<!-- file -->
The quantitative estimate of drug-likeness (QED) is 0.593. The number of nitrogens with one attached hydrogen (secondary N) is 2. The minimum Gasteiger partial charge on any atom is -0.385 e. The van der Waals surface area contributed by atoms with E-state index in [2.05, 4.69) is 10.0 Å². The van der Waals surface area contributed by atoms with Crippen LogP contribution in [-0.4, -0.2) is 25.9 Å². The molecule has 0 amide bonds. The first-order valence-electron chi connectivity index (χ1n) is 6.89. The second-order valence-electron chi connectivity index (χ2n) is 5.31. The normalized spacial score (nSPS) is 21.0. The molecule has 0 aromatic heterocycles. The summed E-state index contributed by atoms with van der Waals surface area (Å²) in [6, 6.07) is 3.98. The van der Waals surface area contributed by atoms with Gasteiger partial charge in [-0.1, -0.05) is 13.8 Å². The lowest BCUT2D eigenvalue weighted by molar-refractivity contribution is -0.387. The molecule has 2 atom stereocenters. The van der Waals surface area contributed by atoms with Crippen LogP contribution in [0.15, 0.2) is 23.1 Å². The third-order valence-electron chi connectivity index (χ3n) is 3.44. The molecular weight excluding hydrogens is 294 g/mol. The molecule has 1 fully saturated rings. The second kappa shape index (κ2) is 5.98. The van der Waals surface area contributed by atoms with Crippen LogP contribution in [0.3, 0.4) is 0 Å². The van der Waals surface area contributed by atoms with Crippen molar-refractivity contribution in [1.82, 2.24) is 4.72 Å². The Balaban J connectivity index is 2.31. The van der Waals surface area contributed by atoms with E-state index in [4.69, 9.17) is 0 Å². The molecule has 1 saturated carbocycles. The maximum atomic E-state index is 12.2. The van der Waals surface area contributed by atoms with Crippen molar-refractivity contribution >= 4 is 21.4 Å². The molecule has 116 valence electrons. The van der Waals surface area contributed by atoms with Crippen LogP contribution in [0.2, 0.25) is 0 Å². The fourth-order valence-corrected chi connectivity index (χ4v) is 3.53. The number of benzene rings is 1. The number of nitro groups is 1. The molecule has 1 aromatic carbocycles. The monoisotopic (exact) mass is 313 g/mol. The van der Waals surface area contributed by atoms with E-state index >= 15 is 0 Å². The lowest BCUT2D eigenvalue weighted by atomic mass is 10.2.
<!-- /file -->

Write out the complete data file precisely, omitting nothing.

The quantitative estimate of drug-likeness (QED) is 0.593. The number of nitrogens with one attached hydrogen (secondary N) is 2. The minimum Gasteiger partial charge on any atom is -0.385 e. The van der Waals surface area contributed by atoms with E-state index in [2.05, 4.69) is 10.0 Å². The van der Waals surface area contributed by atoms with Crippen LogP contribution in [-0.4, -0.2) is 25.9 Å². The molecule has 0 amide bonds. The first-order valence-electron chi connectivity index (χ1n) is 6.89. The second-order valence-electron chi connectivity index (χ2n) is 5.31. The normalized spacial score (nSPS) is 21.0. The molecule has 0 aromatic heterocycles. The summed E-state index contributed by atoms with van der Waals surface area (Å²) in [6, 6.07) is 3.98. The van der Waals surface area contributed by atoms with Gasteiger partial charge in [-0.1, -0.05) is 13.8 Å². The lowest BCUT2D eigenvalue weighted by molar-refractivity contribution is -0.387. The molecule has 2 atom stereocenters. The van der Waals surface area contributed by atoms with Crippen LogP contribution in [0.15, 0.2) is 23.1 Å². The third-order valence-electron chi connectivity index (χ3n) is 3.44. The molecular weight excluding hydrogens is 294 g/mol. The molecule has 1 fully saturated rings. The second kappa shape index (κ2) is 5.98. The van der Waals surface area contributed by atoms with Crippen LogP contribution in [0.3, 0.4) is 0 Å². The van der Waals surface area contributed by atoms with Crippen molar-refractivity contribution in [1.82, 2.24) is 4.72 Å². The Balaban J connectivity index is 2.31. The van der Waals surface area contributed by atoms with E-state index in [4.69, 9.17) is 0 Å². The molecule has 1 saturated carbocycles. The maximum atomic E-state index is 12.2. The van der Waals surface area contributed by atoms with Crippen molar-refractivity contribution >= 4 is 21.4 Å². The molecule has 116 valence electrons. The van der Waals surface area contributed by atoms with Crippen LogP contribution in [0.2, 0.25) is 0 Å². The fourth-order valence-corrected chi connectivity index (χ4v) is 3.53. The number of benzene rings is 1. The number of nitro groups is 1. The molecule has 1 aromatic carbocycles. The monoisotopic (exact) mass is 313 g/mol. The van der Waals surface area contributed by atoms with E-state index >= 15 is 0 Å². The lowest BCUT2D eigenvalue weighted by atomic mass is 10.2.